Madagascar Information - Page 2
The first known inhabitants, probably from present-day Indonesia, arrived in Madagascar around two thousand years ago.
Arabs established trading posts along parts of the coast in the seventh century.
The first Europeans to sight the islands were the Portuguese (1500). Other European traders followed.
The French declared Madagascar a French Colony in 1896.
In 1946 Madagascar became an Overseas Territory of France. Independence was achieved, as the Malagasy Republic, in 1960.
Agriculture, fishing and forestry provides a living for a high percentage of Madagascar's working population.
Agricultural products are vanilla, cloves, sugarcane, coffee, cocoa, rice, cassava, beans, bananas and groundnuts (peanuts). Livestock is reared.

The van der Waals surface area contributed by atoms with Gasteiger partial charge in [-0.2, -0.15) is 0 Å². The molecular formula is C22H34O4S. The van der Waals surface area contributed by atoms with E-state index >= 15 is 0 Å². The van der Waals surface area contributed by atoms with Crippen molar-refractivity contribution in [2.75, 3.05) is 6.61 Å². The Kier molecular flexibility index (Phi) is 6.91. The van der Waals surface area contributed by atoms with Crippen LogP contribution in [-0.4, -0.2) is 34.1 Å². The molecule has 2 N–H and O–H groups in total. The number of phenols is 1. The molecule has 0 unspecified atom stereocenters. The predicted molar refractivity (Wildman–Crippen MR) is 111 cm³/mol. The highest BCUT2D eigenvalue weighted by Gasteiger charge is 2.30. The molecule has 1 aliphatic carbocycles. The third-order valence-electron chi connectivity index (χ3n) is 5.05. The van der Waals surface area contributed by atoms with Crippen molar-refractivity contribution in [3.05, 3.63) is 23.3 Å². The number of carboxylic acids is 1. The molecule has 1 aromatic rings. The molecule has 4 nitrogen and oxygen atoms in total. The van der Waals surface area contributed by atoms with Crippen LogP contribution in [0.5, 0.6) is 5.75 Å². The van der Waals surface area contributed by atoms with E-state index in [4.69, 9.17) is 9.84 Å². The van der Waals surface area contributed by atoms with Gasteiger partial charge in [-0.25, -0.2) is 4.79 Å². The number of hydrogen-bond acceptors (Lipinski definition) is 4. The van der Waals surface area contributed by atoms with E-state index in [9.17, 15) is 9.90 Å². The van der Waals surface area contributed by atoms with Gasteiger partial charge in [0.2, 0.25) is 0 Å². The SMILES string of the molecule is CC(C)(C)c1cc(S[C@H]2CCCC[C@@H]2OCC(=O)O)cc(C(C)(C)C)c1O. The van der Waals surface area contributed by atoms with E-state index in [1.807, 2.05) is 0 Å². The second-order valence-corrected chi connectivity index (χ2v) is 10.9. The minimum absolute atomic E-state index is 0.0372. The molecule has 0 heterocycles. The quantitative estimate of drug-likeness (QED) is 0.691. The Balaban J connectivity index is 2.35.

In March 2008 Madagascar produced its first barrels of crude oil in sixty years.
Other industries include cement, automobile assembly plant, paper, glassware, textiles, clothes, food processing and beverages.
The services sector provides the highest percentage of the country's Gross Domestic Product. Commercial banking is a profitable service.
Eco-tourism has a potential for expansion. (2011)
Crafts in Madagascar are fibre weaving, basketry, leatherwork and woodwork. The most valued craft is the production of lambda, a hand-woven cloth, used in traditional ceremonies, and an important part of Madagascar's cultural heritage.
A strong oral tradition has passed down histories and legends through the generations.
Football is a popular sport in Madagascar. The national team is known as the Scorpions. Basketball and volleyball are also played.
Water sports include swimming, snorkelling, and scuba diving.
All religious festivals are celebrated. Independence Day is on 26 June (1960 - from France).
News from Madagascar is available from Newslink.
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